Nancy Pelosi’s Due Process
This article is from the archive of The New York Sun before the launch of its new website in 2022. The Sun has neither altered nor updated such articles but will seek to correct any errors, mis-categorizations or other problems introduced during transfer.
In respect of Congressman John Conyers, we’re with Nancy Pelosi. We agree that Mr. Conyers is, to use Mrs. Pelosi’s word, an “icon” in this country and within the Democratic Party. We agree that, in the face of the accusations of sexual harassment that have been levied against him, the congressman deserves due process. The House Ethics Committee would be a good place for it.
Then again, also, too, we suggested the same thing in respect of another political icon, Judge Roy Moore. We did that in an editorial called “Judge Moore’s Due Process.” It argued that the best course would be for the judge to stay in the race. If he’s defeated, Alabama has spoken. If he’s elected, Alabama will have spoken, and Supreme Court precedent suggests the Senate will have to seat him.
Once that is done, the Senate would still retain the right to expel Judge Moore. The expulsion process, though, would at least give the judge a kind of due process, a concept that is embedded in the American ethic. Plus, there’s a similarity in the cases of Congressman Conyers and Judge Moore. Both politicians deny the charges being transcribed against them and question the motives of their accusers.
In Alabama, Judge Moore suggests the motives of his accusers are political. He certainly wouldn’t be the first Alabama politician to have allegations of sexual misbehavior raised against him in the course of an election (the most famous was Governor James “Big Jim” Folsom). The judge’s camp has also suggested that his opponents were offering money for accusers to step forward against him.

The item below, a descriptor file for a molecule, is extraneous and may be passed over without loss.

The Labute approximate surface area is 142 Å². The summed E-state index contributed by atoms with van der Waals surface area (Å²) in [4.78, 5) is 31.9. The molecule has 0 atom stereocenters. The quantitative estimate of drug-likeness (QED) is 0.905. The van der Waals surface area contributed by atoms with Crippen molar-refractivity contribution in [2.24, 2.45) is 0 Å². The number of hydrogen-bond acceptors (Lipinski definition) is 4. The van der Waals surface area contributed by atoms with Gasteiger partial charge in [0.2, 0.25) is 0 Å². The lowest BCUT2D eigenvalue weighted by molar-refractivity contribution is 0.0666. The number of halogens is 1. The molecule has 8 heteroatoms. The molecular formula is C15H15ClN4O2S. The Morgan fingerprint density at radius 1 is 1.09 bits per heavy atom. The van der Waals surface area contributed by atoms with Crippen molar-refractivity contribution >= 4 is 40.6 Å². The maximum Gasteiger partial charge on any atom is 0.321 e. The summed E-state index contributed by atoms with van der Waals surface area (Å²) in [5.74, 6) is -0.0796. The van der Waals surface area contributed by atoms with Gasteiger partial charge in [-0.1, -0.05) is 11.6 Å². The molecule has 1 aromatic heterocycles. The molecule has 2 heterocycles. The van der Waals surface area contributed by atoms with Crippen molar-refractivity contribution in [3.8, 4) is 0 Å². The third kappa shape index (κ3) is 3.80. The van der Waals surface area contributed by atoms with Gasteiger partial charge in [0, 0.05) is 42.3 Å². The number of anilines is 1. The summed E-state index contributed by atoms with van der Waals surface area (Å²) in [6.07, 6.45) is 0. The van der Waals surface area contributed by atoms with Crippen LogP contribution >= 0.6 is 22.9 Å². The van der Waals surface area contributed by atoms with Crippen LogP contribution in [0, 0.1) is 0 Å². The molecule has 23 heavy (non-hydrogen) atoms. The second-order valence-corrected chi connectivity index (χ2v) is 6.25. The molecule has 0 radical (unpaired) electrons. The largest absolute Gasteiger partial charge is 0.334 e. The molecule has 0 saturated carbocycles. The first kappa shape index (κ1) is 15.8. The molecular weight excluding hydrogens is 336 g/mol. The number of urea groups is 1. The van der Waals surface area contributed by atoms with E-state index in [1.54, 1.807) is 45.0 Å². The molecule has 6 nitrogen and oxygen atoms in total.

Congressman Conyers is similar in that not only does he maintain that he’s innocent but he also questions the accusers and suggests there’s money involved. “I deny these allegations, many of which were raised by documents reportedly paid for by a partisan alt-right blogger,” he says. He adds that he is looking forward to “vindicating myself and my family” before the House.
We think he deserves that hearing, which, in his case, would be before the House Ethics Committee. We understand that the phrase “Ethics Committee” has a kind of oxymoronical tone when used in connection with the Congress. Certainly the committee has proven itself to be a flawed, at times comical, institution (its first case involved a congressman from Vermont who spat on a colleague).
At the moment, though, the Ethics Committee is the best the House has got, and Mr. Conyers deserves his chance. So does Senator Franken and all the others accused of sexual harassment or, in the case of Harvey Weinstein and several others lately in the news, felonies. Our point is not to belittle the charges but to underscore them and to put in a word for the idea that due process is owed to those accused of serious wrongs in America, no matter whether they are Democrats or Republicans. So good for Mrs. Pelosi.